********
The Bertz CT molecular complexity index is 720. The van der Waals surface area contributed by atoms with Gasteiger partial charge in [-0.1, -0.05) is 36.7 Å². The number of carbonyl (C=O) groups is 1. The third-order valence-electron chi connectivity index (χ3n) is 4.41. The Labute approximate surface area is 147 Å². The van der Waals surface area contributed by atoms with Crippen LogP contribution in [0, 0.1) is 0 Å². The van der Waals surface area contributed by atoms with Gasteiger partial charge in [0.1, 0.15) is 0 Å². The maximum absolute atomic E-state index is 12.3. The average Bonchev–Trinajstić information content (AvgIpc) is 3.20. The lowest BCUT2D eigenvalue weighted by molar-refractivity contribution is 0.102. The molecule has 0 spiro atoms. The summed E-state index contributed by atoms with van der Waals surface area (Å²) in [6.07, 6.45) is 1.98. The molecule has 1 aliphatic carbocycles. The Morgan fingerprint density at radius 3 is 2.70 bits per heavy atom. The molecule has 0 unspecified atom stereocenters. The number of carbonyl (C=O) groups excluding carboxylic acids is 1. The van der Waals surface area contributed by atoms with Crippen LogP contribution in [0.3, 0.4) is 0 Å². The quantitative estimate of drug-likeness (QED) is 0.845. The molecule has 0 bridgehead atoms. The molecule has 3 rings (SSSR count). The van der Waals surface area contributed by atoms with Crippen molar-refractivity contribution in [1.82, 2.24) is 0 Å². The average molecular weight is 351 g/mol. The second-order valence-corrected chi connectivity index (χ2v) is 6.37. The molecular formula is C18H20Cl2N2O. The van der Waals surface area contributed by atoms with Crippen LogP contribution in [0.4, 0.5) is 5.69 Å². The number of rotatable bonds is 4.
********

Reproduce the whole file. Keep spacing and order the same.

The Bertz CT molecular complexity index is 720. The van der Waals surface area contributed by atoms with Gasteiger partial charge in [-0.1, -0.05) is 36.7 Å². The number of carbonyl (C=O) groups is 1. The third-order valence-electron chi connectivity index (χ3n) is 4.41. The Labute approximate surface area is 147 Å². The van der Waals surface area contributed by atoms with Crippen LogP contribution in [0, 0.1) is 0 Å². The van der Waals surface area contributed by atoms with Gasteiger partial charge in [0.1, 0.15) is 0 Å². The maximum absolute atomic E-state index is 12.3. The average Bonchev–Trinajstić information content (AvgIpc) is 3.20. The lowest BCUT2D eigenvalue weighted by molar-refractivity contribution is 0.102. The molecule has 0 spiro atoms. The summed E-state index contributed by atoms with van der Waals surface area (Å²) in [6.07, 6.45) is 1.98. The molecule has 1 aliphatic carbocycles. The Morgan fingerprint density at radius 3 is 2.70 bits per heavy atom. The molecule has 0 unspecified atom stereocenters. The number of carbonyl (C=O) groups excluding carboxylic acids is 1. The van der Waals surface area contributed by atoms with Crippen LogP contribution in [0.3, 0.4) is 0 Å². The quantitative estimate of drug-likeness (QED) is 0.845. The molecule has 0 bridgehead atoms. The molecule has 3 rings (SSSR count). The van der Waals surface area contributed by atoms with Crippen molar-refractivity contribution in [1.82, 2.24) is 0 Å². The average molecular weight is 351 g/mol. The second-order valence-corrected chi connectivity index (χ2v) is 6.37. The molecular formula is C18H20Cl2N2O. The van der Waals surface area contributed by atoms with Crippen LogP contribution in [0.4, 0.5) is 5.69 Å². The number of rotatable bonds is 4.